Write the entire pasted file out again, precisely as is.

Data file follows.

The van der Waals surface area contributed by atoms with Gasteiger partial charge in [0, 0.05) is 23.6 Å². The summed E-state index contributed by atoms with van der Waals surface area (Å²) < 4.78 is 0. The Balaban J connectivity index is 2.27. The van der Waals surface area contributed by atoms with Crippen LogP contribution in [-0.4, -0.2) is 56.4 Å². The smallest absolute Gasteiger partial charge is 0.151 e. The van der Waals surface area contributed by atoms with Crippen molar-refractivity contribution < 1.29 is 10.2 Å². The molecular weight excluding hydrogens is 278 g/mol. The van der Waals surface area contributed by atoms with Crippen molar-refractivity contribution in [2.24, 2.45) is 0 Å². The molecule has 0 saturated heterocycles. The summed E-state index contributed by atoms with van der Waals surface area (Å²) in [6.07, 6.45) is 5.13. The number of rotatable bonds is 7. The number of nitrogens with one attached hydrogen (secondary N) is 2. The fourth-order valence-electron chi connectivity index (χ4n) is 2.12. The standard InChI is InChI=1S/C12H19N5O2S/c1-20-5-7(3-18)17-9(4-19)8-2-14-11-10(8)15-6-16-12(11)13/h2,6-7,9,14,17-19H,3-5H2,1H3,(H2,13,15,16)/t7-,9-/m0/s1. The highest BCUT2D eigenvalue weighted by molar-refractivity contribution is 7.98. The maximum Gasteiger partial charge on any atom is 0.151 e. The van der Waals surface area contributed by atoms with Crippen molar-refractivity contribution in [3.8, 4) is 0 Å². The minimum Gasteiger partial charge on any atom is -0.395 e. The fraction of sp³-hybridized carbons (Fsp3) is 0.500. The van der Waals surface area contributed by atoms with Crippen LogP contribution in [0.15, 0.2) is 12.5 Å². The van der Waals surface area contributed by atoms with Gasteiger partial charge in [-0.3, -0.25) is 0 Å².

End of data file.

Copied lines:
The van der Waals surface area contributed by atoms with Gasteiger partial charge in [0, 0.05) is 23.6 Å². The summed E-state index contributed by atoms with van der Waals surface area (Å²) < 4.78 is 0. The Balaban J connectivity index is 2.27. The van der Waals surface area contributed by atoms with Crippen LogP contribution in [-0.4, -0.2) is 56.4 Å². The smallest absolute Gasteiger partial charge is 0.151 e. The van der Waals surface area contributed by atoms with Crippen molar-refractivity contribution < 1.29 is 10.2 Å². The molecular weight excluding hydrogens is 278 g/mol. The van der Waals surface area contributed by atoms with Crippen molar-refractivity contribution in [2.24, 2.45) is 0 Å². The molecule has 0 saturated heterocycles. The summed E-state index contributed by atoms with van der Waals surface area (Å²) in [6.07, 6.45) is 5.13. The number of rotatable bonds is 7. The number of nitrogens with one attached hydrogen (secondary N) is 2. The fourth-order valence-electron chi connectivity index (χ4n) is 2.12. The standard InChI is InChI=1S/C12H19N5O2S/c1-20-5-7(3-18)17-9(4-19)8-2-14-11-10(8)15-6-16-12(11)13/h2,6-7,9,14,17-19H,3-5H2,1H3,(H2,13,15,16)/t7-,9-/m0/s1. The highest BCUT2D eigenvalue weighted by molar-refractivity contribution is 7.98. The maximum Gasteiger partial charge on any atom is 0.151 e. The van der Waals surface area contributed by atoms with Crippen molar-refractivity contribution in [3.8, 4) is 0 Å². The minimum Gasteiger partial charge on any atom is -0.395 e. The fraction of sp³-hybridized carbons (Fsp3) is 0.500. The van der Waals surface area contributed by atoms with Crippen LogP contribution in [0.15, 0.2) is 12.5 Å². The van der Waals surface area contributed by atoms with Gasteiger partial charge in [-0.3, -0.25) is 0 Å².